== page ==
DOWNTOWN — Despite marathon bargaining that stretched into the wee hours of Tuesday morning, the Chicago Teachers Union and the city failed to reach an agreement on a new contract.
That means the Chicago teachers strike now enters its ninth day, with no school or after-school activities for more than 300,000 students.
The sides are near agreement on class size and staffing, but talks foundered over the contentious issue of increasing teacher prep time, according to city officials.
Speaking to press after 2 a.m., weary city negotiators said they were frustrated to end a long day of bargaining without a deal but planned to head back to the table a few hours later in the morning.
“We really had some strong substantive conversations at the table,” said LaTanya McDade, the second-in-command of Chicago Public Schools. “On… issues like class size and staffing we have gotten the closest we have ever been.”
The teachers union’s general counsel, Robert Bloch, said the union had laid out a proposed agreement that met many of their demands for equity, and hoped the city would respond affirmatively Tuesday morning. “We hope the city can find the resources to complete an agreement,” Bloch said.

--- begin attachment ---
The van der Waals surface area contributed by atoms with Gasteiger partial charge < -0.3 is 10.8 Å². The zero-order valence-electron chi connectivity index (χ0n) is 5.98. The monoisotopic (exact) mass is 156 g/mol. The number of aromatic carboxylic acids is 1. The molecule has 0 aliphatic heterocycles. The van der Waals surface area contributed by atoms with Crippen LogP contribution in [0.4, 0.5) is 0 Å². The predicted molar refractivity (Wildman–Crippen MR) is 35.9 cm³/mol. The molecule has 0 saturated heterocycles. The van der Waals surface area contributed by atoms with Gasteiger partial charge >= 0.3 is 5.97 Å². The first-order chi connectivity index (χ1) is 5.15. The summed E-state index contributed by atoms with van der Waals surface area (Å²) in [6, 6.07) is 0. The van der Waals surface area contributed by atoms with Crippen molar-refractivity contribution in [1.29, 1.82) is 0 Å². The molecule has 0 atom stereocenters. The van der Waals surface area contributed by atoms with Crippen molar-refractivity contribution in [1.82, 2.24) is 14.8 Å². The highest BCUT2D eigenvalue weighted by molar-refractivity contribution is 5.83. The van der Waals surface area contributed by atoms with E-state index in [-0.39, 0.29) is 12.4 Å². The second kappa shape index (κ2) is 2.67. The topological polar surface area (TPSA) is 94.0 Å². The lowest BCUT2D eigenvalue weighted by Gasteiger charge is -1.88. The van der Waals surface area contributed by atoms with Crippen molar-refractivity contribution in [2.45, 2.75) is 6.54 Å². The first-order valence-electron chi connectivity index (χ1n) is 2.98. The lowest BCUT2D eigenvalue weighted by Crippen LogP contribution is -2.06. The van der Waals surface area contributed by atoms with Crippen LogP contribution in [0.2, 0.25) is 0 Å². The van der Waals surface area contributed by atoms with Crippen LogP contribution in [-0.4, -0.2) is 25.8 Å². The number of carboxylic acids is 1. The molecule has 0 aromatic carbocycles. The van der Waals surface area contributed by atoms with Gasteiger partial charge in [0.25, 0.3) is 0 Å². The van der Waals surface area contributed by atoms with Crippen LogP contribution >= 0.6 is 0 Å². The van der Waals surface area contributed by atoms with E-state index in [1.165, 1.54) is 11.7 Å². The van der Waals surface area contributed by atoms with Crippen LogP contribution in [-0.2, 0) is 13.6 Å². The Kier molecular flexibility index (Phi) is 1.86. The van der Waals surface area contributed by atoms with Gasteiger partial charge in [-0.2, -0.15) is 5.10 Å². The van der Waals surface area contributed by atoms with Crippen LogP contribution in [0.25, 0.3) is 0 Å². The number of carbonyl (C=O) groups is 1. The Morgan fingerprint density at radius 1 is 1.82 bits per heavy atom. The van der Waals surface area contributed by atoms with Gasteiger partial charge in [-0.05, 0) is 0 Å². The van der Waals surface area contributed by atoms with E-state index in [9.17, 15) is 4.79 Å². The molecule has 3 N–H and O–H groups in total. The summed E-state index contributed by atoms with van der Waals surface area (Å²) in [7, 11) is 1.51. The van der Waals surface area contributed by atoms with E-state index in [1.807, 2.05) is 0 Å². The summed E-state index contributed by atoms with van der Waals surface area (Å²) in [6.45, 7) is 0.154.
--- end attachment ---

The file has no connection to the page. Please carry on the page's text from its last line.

Bloch declined to give additional details on what the agreement contained, but said it offered creative solutions to address sticking points.
Unlike previous daily press conferences during the negotiations, neither union leadership nor rank-and-file bargaining members spoke at the update.
In separate talks, the union representing bus aides, custodians and other support staff reached a tentative agreement with Chicago Public Schools late Sunday. That deal awaits ratification by SEIU Local 73 members and the school board. But SEIU leaders said their members will remain on the picket line with teachers until the teachers strike concludes.
On Tuesday, the teachers union is expected to hold a rally at the site of the controversial Lincoln Yards development project, which will be funded in part by a special city fund intended to spur development in blighted areas and that the union argues should be redirected to schools.